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Happytown: Bright Futures security breach

Private information belonging to nearly 200,000 students eligible for Bright Futures scholarships exposed in October

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Back when you were about to graduate from high school, we bet the future looked pretty bright – and if you got halfway decent grades, the state of Florida probably made it look even brighter with a Bright Futures award, a state lottery-funded scholarship disbursed to thousands of students each year.

Recently, though, some students who were eligible for those scholarships from 2005 through 2007 have been getting some pretty dim news. Private information about them, stored on a computer at Northwest Florida State College in Niceville, was exposed due to a security breach that's currently under investigation. Social Security numbers, names, addresses, birth dates and more belonging to 76,000 students who attended Northwest, as well as 3,000 of its employees, were put at risk, according to the Florida Department of Education, which says the security breach was identified during the first week of October. Northwest and the DOE sprung into action, notifying former students and employees via email and its website that they should check their credit reports and take action to secure their identities – job well done, right?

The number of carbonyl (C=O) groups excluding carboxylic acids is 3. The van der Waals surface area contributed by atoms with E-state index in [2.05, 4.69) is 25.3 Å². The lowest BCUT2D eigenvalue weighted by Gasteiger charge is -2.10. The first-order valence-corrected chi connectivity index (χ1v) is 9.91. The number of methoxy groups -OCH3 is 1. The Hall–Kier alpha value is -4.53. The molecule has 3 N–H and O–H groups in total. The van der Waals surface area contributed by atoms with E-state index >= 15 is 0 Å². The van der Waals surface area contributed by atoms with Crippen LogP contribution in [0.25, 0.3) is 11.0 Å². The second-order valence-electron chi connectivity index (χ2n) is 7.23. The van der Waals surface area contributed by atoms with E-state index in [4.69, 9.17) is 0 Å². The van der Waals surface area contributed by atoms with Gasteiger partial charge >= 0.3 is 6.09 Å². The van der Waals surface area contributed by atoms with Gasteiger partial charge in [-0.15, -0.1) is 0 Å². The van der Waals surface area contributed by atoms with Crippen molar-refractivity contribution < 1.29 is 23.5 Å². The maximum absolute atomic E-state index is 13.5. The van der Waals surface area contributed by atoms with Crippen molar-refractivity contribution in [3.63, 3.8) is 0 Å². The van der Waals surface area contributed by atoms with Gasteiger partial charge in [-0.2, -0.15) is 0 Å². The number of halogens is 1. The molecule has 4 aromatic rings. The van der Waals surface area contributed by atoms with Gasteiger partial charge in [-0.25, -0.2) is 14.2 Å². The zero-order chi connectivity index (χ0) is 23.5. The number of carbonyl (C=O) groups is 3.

Not if you're one of the 200,000 additional students from across the state – all students who were eligible for Bright Futures scholarships between 2005 through 2007, not just students who went to Northwest – whose private information was also compromised. We're sure they'd be angry if they knew, but it seems like a lot of them aren't aware of it yet because they've long since graduated from college, moved, changed email addresses and, in general, gotten on with their otherwise bright futures.

Happytown contacted the state DOE to ask how it is that the information of so many students who'd never attended Northwest had been compromised by that school's security breach and what the plan for notifying them would be, but the DOE press office told us to check Northwest's website for information. We didn't find much – acknowledgment of the breach and some very helpful info for Northwest students, mostly. But if you didn't attend Northwest, there's just a phone number directing you to call the DOE (800-688-0656) if you want more information, or if you think you may be one of the unlucky couple of hundred thousand whose identities may be at risk. We talked to students who attended the University of Central Florida and the University of Florida in Gainesville who heard through the grapevine that their information may have been part of the security breach and have put flags on their credit reports. Neither, however, had heard about it from the DOE, which has told other media outlets that it could take a while to track down and notify all the students it'll need to reach.

How long? Nobody seems to know, nor do they seem overly anxious about it. Meanwhile, it only takes a few minutes for a loser who gets your Social Security number and birth date to apply for a T.J. Maxx credit card in your name. What a steal!


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